Role Stressor and Work Adjustment of University Lecturers in Delta State


  • Abraham Ejogba Orhero
  • Onofere Princewill Okereka
  • Ugo Chuks Okolie Department of Public Administration, Faculty of Management Sciences, Delta State University, Abraka, Nigeria


Role stressors, work adjustment, role ambiguity, role conflict, role overload


Background: Role stressor is incredibly inevitable in nature and has elevated to a top workplace concern. Despite its high prevalence worldwide, researchers have paid less attention to those employed by the education system in Nigeria.

Objective: The study examined the effect of role stressors on the work adjustment of university lecturers in Delta State.

Methodology: The study used a cross-sectional research design and the questionnaire served as the instrument for data collection. A total of 300 lecturers took part in the study. The respondents were sampled using the stratified random sampling technique. The correlation, ANOVA and linear regression analysis were used to analyze data for the study.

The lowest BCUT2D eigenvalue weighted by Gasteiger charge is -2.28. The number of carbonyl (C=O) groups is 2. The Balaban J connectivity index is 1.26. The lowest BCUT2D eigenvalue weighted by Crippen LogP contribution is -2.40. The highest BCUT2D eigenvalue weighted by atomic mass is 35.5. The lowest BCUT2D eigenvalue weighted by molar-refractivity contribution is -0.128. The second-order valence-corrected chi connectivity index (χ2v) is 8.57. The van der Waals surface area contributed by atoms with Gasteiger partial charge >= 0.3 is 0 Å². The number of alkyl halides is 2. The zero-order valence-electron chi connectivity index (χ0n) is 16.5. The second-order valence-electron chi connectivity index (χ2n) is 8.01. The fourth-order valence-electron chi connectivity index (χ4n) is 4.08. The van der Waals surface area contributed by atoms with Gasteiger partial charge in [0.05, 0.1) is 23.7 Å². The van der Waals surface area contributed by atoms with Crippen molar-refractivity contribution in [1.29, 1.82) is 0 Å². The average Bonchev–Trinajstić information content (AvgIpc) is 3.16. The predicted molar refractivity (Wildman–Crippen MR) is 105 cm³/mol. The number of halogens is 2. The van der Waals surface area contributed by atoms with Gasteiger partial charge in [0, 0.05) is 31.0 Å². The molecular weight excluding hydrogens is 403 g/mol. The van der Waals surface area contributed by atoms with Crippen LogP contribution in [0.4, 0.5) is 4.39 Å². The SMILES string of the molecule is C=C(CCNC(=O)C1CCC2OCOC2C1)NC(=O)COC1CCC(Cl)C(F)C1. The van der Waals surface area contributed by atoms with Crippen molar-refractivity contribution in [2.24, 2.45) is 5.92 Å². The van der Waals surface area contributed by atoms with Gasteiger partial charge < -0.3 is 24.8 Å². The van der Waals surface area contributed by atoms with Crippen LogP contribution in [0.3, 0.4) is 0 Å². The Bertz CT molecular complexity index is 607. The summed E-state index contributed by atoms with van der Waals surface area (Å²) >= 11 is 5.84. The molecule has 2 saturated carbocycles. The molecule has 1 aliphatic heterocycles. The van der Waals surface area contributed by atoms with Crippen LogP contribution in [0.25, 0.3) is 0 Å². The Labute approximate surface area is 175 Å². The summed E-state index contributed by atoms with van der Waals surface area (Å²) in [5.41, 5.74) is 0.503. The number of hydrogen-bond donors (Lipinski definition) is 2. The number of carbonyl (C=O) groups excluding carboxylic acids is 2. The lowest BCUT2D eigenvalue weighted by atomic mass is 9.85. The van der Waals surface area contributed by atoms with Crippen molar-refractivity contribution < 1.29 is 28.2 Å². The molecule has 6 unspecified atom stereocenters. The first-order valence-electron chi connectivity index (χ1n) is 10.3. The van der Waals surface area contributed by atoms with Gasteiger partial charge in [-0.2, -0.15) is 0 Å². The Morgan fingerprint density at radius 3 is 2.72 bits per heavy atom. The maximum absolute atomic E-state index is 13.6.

Result: Role stressors significantly influence how people adjust to their jobs. Interactions between individuals and their surroundings that are considered as stressful or that are beyond their capacity for adaptation can lead to human stress and endangering their long-term well-being.

Conclusion: Role stressor has a positive and significant impact on university lecturers' ability to adjust to their jobs in Delta State.

Unique Contribution: The study has helped to establish the nexus between role stressors and lecturers’ ability to adjust to their jobs in the education system in Delta State.

Key Recommendation: Stress management techniques should be incorporated into Nigerian public institutions. Ergonomics, which lessens physical stress on a worker's body, should also be taken into consideration.


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How to Cite

Orhero, A. E., Okereka, O. P., & Okolie, U. C. (2023). Role Stressor and Work Adjustment of University Lecturers in Delta State. Ianna Journal of Interdisciplinary Studies , 5(1), 124–135. Retrieved from